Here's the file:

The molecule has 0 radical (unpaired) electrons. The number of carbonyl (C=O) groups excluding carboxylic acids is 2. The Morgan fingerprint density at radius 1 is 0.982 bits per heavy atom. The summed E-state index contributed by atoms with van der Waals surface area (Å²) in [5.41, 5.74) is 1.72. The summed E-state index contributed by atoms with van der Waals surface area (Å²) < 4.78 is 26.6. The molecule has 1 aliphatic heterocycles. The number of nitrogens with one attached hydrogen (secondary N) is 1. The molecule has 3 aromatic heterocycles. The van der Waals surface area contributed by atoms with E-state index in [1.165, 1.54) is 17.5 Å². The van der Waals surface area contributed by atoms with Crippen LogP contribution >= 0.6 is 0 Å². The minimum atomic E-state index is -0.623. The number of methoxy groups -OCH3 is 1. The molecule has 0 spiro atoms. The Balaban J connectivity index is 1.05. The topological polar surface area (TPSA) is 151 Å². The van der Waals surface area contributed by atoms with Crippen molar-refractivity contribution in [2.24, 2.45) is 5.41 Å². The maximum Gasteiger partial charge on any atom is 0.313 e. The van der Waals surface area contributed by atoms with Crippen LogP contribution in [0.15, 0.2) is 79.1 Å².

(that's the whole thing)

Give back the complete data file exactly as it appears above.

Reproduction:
The molecule has 0 radical (unpaired) electrons. The number of carbonyl (C=O) groups excluding carboxylic acids is 2. The Morgan fingerprint density at radius 1 is 0.982 bits per heavy atom. The summed E-state index contributed by atoms with van der Waals surface area (Å²) in [5.41, 5.74) is 1.72. The summed E-state index contributed by atoms with van der Waals surface area (Å²) < 4.78 is 26.6. The molecule has 1 aliphatic heterocycles. The number of nitrogens with one attached hydrogen (secondary N) is 1. The molecule has 3 aromatic heterocycles. The van der Waals surface area contributed by atoms with E-state index in [1.165, 1.54) is 17.5 Å². The van der Waals surface area contributed by atoms with Crippen LogP contribution >= 0.6 is 0 Å². The minimum atomic E-state index is -0.623. The number of methoxy groups -OCH3 is 1. The molecule has 0 spiro atoms. The Balaban J connectivity index is 1.05. The topological polar surface area (TPSA) is 151 Å². The van der Waals surface area contributed by atoms with Crippen molar-refractivity contribution in [2.24, 2.45) is 5.41 Å². The maximum Gasteiger partial charge on any atom is 0.313 e. The van der Waals surface area contributed by atoms with Crippen LogP contribution in [0.15, 0.2) is 79.1 Å².